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Early voting – It’s on!

earlyvoting 600Anna Richardson walked assuredly, a smile on her face, clutching the documentation she received after voting for the first time in her life.

For Richardson, 52, her first voting experience was an early-voting journey. She was among those who cast ballots Wednesday morning at the Shelby County Office Building at 157 Poplar Ave. on the first day for early voting.

Early voting for the May 6th Shelby County Democratic and Republican Primary Elections runs through May 1st. Voting at satellite sites begins on April 25th. Until then, those who choose to weigh in early must take advantage of the Downtown opportunity.

"The process was easy," said Deborah Young, another first-day ballot caster. "Basically, I walked in, showed my I.D. and they helped me get started. I quickly made my vote and now I can go on with my day."
Richard Holden, the Election Commission's administrator of elections, said nearly 30,000 people are expected to early vote, which has been the trend since 2010. "Typically, 60 percent of the voters are female and 40 percent are male," said Holden.

Regina Caldwell said she only had voted twice before casting her ballot on Wednesday.

"I never thought my vote would count," said Caldwell, who wasn't into sharing her age. "But I think this should be a year of change for the City of Memphis and for me."

As the early-voting process unfolds and the days tick off before the May 6th Election, word still is out on whether U.S. Atty. General Eric Holder and the Justice Department will look favorably on requests to dispatch federal monitors to Memphis. The Rev. Kenneth T. Whalum Jr. of the New Olivet Baptist Church has formally requested such intervention and Ninth District Congressman Steve Cohen is pressing the case. Both point to the error-marred August 2012 elections, with a judge setting aside the outcome in a school-board race that the Election Commission ruled Whalum "lost." That ruling is on appeal.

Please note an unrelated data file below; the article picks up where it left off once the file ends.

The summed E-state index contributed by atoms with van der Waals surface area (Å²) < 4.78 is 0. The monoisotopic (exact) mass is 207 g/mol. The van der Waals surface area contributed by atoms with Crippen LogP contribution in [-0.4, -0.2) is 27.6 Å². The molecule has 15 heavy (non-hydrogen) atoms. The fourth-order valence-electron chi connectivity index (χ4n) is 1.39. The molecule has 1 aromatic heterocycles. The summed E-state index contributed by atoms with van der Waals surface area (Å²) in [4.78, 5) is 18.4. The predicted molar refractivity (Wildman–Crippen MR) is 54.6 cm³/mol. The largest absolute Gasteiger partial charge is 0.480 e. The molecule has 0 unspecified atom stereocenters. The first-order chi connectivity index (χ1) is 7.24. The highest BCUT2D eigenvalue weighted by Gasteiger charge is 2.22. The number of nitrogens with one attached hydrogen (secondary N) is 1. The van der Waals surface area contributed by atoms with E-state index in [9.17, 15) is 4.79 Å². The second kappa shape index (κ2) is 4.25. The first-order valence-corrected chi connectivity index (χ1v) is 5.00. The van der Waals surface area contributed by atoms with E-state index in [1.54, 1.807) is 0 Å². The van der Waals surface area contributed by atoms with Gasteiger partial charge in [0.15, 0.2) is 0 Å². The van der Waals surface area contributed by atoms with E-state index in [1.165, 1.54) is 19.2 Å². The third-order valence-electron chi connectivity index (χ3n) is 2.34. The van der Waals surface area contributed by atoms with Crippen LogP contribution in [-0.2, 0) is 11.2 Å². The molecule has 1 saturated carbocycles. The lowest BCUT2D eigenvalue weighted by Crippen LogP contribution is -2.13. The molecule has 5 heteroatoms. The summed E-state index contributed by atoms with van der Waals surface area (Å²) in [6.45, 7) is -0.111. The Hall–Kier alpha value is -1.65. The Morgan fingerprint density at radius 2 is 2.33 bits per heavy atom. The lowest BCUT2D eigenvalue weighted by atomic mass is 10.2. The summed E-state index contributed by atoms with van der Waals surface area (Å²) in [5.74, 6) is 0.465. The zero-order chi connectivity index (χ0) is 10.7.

"That had to do with our efforts to comply with all the redistricting that occurred," said Robert Meyers, Election Commission chairman. "That issue has long been solved, so that shouldn't prevent voters from coming out and voting. They'll get the right ballot."

Meyers has said election monitors would be freely welcomed, if ordered.

"We have policies and procedures in place to assure that everyone that registers in the eligible time period, shows up in our system as a registered voter and hopefully will have a voter registration card that they can take with them to the polls," said Meyers.

Walking toward the Shelby County Office Building to cast his early-voting ballot, Michael Wells said, "Sometimes mistakes happen and I don't think those past errors were intentional. I still plan to vote today."

As Wells made his way toward his destination, several candidates and numerous supporters were lined up the sidewalk on Poplar Avenue with brochures and signage.

Greg Grant, who voted early, said it was important to do so because you never know what the weather may be like or what difficulties may prevent you from making it during primary election. And, said Grant, it's important to exercise due diligence before voting.

Early voting at the Shelby County Office Building is from 10 a.m. to 7 p.m. and from 10 a.m. to 4 p.m. on Saturdays (April 19th and April 26th. There will be no voting on April 18th in observance of Good Friday.

Here are the details for early voting at satellite sites:

Beginning: Friday, April 25th through Thursday, May 1st from 10 a.m. to 7 p.m. On Saturday, April 26th, the sites will be open from 10 a.m. to 4 p.m.

(For a listing of all early voting locations, times and candidate information, visit www.shelbyvote.com or call 901-222-1200.)

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